It is, I suppose, one of the perks of being in the opposition that one need not have anything useful, interesting, or responsible to say on key matters of policy. For years, it was the Democrats who had nothing interesting to say about detention policy, just the irritating and frivolous mantra, "Close Guantanamo." But at least in the current debate, the GOP Pledge to America takes a certain pride of place for irresponsible vacuousness in a generally irresponsible and vacuous debate. As best as I can tell, the entirety of the document's discussion of war on terror legal policy is the following (p. 38-39), though some discussion of border and visas security issues surrounds it:
Keep Terrorists Out of AmericaWe will prevent the government from importing terrorists onto American soil. We will hold President Obama and his administration responsible for any Guantanamo Bay detainees they release who return to fight against our troops or who have become involved in any terrorist plots or activities.
Demand an Overarching Detention PolicyForeign terrorists do not have the same rights as American citizens, nor do they have more rights than U.S. military personnel. We will work to ensure foreign terrorists, such as the 9/11 conspirators, are tried in military, not civilian, court. We will oppose all efforts to force our military, intelligence, and law enforcement personnel operating overseas to extend “Miranda Rights” to foreign terrorists.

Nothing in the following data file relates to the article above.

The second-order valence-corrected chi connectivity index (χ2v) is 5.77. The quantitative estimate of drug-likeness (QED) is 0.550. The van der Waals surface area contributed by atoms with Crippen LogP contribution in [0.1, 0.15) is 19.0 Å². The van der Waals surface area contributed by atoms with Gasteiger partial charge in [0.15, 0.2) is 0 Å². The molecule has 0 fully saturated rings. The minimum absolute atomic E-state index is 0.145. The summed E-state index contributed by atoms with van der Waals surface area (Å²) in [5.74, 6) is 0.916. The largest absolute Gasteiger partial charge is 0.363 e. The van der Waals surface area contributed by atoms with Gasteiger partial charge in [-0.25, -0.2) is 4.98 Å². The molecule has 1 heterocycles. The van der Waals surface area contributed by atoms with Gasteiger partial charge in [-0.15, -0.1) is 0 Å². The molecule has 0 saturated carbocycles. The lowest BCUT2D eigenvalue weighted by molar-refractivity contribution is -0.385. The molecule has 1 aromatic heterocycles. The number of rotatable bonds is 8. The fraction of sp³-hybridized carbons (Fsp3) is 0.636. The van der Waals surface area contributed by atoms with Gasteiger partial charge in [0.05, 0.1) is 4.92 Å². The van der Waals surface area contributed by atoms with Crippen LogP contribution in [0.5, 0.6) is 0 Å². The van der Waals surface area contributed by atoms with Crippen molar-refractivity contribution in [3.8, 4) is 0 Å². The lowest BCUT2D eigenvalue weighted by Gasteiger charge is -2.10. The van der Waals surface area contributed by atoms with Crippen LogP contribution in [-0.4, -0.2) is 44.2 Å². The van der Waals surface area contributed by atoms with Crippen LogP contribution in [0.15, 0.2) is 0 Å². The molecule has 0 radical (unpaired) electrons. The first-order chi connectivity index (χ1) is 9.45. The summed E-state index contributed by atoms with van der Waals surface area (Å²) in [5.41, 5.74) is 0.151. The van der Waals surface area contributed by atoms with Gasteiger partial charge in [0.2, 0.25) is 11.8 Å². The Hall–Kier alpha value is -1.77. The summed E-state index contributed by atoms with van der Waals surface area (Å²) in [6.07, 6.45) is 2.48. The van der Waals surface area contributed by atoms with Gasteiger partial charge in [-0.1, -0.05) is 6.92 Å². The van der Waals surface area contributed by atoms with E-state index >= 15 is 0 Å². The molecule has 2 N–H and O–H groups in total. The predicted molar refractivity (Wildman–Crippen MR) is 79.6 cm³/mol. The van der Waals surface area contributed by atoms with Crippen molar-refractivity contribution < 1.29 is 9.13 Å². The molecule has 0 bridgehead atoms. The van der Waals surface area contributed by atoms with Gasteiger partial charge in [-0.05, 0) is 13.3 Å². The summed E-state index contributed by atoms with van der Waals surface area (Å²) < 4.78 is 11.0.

That's right, folks. The consensus GOP position on some of the most vexing national security law issues of our day is a three part policy: (1) replacing the irritating and frivolous slogan "Close Guantanamo" with the equally irritating and frivolous slogan "Don't Close Guantanamo," (2) a blanket opposition to civilian court terrorism trials for any foreign terrorist suspects, and (3) a simmering hatred of Miranda v. Arizona. Do you feel safe now?